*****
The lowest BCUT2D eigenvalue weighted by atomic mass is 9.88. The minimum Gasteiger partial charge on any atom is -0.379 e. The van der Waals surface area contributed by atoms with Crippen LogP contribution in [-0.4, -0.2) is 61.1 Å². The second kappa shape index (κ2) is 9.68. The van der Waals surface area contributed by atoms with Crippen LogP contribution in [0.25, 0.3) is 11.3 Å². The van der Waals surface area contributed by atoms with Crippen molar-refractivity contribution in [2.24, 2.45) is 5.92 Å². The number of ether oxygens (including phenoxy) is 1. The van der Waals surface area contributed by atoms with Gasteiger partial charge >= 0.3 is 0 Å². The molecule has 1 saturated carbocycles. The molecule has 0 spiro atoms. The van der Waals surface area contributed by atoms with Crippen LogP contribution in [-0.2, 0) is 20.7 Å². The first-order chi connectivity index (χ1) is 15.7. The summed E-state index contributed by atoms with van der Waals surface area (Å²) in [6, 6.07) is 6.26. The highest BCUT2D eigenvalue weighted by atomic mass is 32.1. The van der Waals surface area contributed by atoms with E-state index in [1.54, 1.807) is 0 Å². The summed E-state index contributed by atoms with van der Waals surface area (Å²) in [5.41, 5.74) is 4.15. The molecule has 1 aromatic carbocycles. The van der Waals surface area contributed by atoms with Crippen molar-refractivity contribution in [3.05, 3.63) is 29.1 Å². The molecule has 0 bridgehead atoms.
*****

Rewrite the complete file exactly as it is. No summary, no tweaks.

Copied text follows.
The lowest BCUT2D eigenvalue weighted by atomic mass is 9.88. The minimum Gasteiger partial charge on any atom is -0.379 e. The van der Waals surface area contributed by atoms with Crippen LogP contribution in [-0.4, -0.2) is 61.1 Å². The second kappa shape index (κ2) is 9.68. The van der Waals surface area contributed by atoms with Crippen LogP contribution in [0.25, 0.3) is 11.3 Å². The van der Waals surface area contributed by atoms with Crippen molar-refractivity contribution in [2.24, 2.45) is 5.92 Å². The number of ether oxygens (including phenoxy) is 1. The van der Waals surface area contributed by atoms with Gasteiger partial charge >= 0.3 is 0 Å². The molecule has 1 saturated carbocycles. The molecule has 0 spiro atoms. The van der Waals surface area contributed by atoms with Crippen LogP contribution in [-0.2, 0) is 20.7 Å². The first-order chi connectivity index (χ1) is 15.7. The summed E-state index contributed by atoms with van der Waals surface area (Å²) in [6, 6.07) is 6.26. The highest BCUT2D eigenvalue weighted by atomic mass is 32.1. The van der Waals surface area contributed by atoms with E-state index in [1.54, 1.807) is 0 Å². The summed E-state index contributed by atoms with van der Waals surface area (Å²) in [5.41, 5.74) is 4.15. The molecule has 1 aromatic carbocycles. The van der Waals surface area contributed by atoms with Crippen molar-refractivity contribution in [3.05, 3.63) is 29.1 Å². The molecule has 0 bridgehead atoms.